Jasper Johns’ first show at the Castelli gallery was an enormous success for the artist and started off his career in an unprecedented way. But they exact method used by Leo Castelli (one of the biggest galleries to have ever walked the streets of New York) was remarkable and incredibly simple at the same time.
Castelli asked a critic and writer, that went by the name of Leo Steinberg, to write a review of Johns’ work. The catch: Steinberg was an incredible expert on renaissance art, especially Leonardo Da Vinci and Michelangelo.
But what does this have to do with contemporary art in the 60s?
A renowned critic and connoisseur of fine art, writing about a then unknown young artist that liked to paint numbers and the American flag was not something to be expected, and it made the art world incredibly interested in Johns’ work.
Of course Castelli was the mastermind behind all that was happening and without his prior connections and status, such a favourable review would’ve never had happened, but as the point of today’s blog is not why but what, all the chess that happened in the art world at that time is more or less irrelevant. What matters most is that it worked and that it still works today — albeit in a modified way.
They say every artist needs a writer; Charles Baudelaire propelled the career of Delacroix, Émile Zola fought for Cézanne and many other writers for a myriad of painters, sculptors and other artists throughout history.
Today, critics still hold a firm grasp on the art world, but something detrimental has happened to art that changed the game completely for artists like you and me — art has become commoditised.
If before art was reserved exclusively for the upper layers of society, now even the common folk enjoy it in their own homes. You can find a nice painting for 100€ the same way you can find one for 1,000,000€. The price tags on the expensive works might have gone up considerably, but the more affordable pieces now truly are affordable to almost anyone that wishes to own a piece of art in their home.
With this change came a new class of collectors, that do not care that much about any name mentioned in this blog — they all probably know who Picasso is, but that’s about it. But that is not to say that the new class does not have the same wants as the higher-ups.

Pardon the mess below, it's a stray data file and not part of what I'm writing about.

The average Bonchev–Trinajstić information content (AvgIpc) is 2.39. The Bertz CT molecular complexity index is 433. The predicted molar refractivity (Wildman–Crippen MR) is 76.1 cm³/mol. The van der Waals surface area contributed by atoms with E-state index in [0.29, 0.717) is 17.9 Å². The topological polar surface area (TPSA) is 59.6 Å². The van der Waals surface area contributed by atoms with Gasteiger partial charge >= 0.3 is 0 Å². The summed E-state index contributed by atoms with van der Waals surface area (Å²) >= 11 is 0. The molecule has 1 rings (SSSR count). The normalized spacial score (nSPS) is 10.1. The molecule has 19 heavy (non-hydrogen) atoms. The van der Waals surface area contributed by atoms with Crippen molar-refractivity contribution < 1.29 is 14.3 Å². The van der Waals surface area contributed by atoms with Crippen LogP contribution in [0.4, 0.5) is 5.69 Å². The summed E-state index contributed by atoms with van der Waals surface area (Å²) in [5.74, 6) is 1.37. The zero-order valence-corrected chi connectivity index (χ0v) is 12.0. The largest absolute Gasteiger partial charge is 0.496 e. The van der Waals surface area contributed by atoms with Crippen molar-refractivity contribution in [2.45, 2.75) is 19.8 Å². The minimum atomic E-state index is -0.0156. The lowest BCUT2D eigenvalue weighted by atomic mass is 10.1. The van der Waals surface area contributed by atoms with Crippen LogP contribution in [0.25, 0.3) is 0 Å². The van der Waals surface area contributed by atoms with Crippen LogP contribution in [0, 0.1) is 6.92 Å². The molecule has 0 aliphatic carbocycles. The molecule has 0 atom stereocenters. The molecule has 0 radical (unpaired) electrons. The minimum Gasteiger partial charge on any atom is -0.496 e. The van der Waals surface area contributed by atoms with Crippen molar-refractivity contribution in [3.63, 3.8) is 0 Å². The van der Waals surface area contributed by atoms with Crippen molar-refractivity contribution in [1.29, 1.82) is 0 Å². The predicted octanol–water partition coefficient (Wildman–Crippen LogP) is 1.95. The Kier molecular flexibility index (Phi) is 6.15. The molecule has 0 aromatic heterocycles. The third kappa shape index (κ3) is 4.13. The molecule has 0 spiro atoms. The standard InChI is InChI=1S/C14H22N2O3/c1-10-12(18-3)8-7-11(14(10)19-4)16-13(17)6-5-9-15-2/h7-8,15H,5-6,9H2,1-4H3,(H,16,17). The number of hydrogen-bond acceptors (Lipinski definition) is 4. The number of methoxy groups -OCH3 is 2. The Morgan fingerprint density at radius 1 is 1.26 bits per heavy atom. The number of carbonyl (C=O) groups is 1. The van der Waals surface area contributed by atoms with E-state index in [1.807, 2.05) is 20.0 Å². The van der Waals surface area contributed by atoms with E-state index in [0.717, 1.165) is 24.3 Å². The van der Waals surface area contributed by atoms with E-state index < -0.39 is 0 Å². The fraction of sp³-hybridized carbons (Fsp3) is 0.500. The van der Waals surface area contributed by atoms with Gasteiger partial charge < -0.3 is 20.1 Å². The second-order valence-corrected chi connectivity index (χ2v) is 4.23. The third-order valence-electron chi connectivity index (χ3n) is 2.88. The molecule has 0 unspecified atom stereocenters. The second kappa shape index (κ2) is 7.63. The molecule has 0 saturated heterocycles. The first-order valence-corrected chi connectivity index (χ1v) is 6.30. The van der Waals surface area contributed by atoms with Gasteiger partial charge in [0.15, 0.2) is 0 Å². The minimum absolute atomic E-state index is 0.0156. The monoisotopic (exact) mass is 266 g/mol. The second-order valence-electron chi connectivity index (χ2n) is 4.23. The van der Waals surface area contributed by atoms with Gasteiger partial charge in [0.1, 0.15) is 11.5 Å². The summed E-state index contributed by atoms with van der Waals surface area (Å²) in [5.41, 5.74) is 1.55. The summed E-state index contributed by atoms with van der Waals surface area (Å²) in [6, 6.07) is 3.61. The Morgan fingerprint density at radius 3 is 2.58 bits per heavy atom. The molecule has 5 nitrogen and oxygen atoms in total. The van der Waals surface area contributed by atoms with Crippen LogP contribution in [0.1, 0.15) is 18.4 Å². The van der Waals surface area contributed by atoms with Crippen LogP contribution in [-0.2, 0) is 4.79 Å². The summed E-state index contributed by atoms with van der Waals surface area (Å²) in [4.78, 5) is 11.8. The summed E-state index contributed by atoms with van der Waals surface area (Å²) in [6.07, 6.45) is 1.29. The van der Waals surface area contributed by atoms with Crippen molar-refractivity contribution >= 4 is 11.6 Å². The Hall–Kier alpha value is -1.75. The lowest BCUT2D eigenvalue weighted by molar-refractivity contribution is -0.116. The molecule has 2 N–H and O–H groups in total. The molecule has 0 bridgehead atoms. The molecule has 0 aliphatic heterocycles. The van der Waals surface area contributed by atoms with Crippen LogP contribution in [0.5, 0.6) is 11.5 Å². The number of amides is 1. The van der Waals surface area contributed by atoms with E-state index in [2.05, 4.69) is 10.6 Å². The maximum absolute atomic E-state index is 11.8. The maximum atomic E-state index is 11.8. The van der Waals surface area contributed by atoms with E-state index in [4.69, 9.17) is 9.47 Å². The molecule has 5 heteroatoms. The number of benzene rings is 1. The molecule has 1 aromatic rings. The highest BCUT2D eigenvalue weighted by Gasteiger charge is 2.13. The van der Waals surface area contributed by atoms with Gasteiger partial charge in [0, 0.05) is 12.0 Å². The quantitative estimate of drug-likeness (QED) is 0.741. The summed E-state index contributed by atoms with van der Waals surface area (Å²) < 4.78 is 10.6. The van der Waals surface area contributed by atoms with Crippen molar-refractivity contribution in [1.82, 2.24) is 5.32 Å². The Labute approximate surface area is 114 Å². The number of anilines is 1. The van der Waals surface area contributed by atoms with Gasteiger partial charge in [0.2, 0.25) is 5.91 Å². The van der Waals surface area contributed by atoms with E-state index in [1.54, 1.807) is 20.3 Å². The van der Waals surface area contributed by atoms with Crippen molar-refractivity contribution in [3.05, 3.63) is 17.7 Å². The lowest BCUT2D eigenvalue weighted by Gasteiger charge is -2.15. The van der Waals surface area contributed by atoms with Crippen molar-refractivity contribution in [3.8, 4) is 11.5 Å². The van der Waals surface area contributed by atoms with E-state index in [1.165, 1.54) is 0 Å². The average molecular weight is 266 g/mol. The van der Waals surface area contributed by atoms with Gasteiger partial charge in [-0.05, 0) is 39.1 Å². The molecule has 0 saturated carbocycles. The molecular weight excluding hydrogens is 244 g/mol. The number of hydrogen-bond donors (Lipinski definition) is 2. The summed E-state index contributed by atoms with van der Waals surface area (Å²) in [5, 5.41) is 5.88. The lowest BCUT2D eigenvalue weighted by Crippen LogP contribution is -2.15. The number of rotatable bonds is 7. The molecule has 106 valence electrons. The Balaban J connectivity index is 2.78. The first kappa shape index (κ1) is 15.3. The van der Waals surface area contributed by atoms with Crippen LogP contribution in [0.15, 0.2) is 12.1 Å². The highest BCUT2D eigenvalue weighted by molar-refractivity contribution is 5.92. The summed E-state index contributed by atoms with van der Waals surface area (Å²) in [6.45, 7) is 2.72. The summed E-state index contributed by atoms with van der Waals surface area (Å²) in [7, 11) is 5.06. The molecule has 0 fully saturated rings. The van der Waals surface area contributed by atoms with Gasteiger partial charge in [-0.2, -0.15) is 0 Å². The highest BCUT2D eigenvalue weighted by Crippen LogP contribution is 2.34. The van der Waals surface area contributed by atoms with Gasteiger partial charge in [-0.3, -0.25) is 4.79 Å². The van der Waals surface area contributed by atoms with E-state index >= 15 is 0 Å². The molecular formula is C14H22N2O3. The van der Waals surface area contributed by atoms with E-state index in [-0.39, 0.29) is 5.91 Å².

Even those of us that collect out of aesthetic tendencies and do not give a damn about the monetary aspects of artistic production desire some form of presentation; be it a short description, made by someone we trust or look up to, or in the form of a quick video by our favourite influencer, that tells us how great the colours of a particular painting are or how well made the frame is.
Regardless of how people prefer to receive their content though, the point is that they want to receive it — even need to receive it sometimes, in order to pull the trigger and press the buy now button.
If before, critics and writers were the leaders of the propagation of art and incited urges in the public to collect and experience the works that they wrote about, now it’s influencers, bloggers, podcasters and YouTubers that hold this power of attention in their hands.
But almost no artists are thinking about collaborating with a fashion blogger or lifestyle YouTuber, possibly in the fear of loosing the credibility of their art? Or because they believe that such collaborations might devalue their work? I myself believe most of us just never really think about it.
Whatever it is though, it’s incredibly superfluous to have such beliefs and not to use the tools that are at our disposal — tools that the gallerists and artists of old would not have dared to dream about.
Every society has a certain group of people that possess the key to other’s attention, and those that are able to partake in the arbitrage of this attention exchange always seem to get out on top. And with a lot of the gatekeepers now out of the picture, the road to living a successful career might just be a few collaborations away.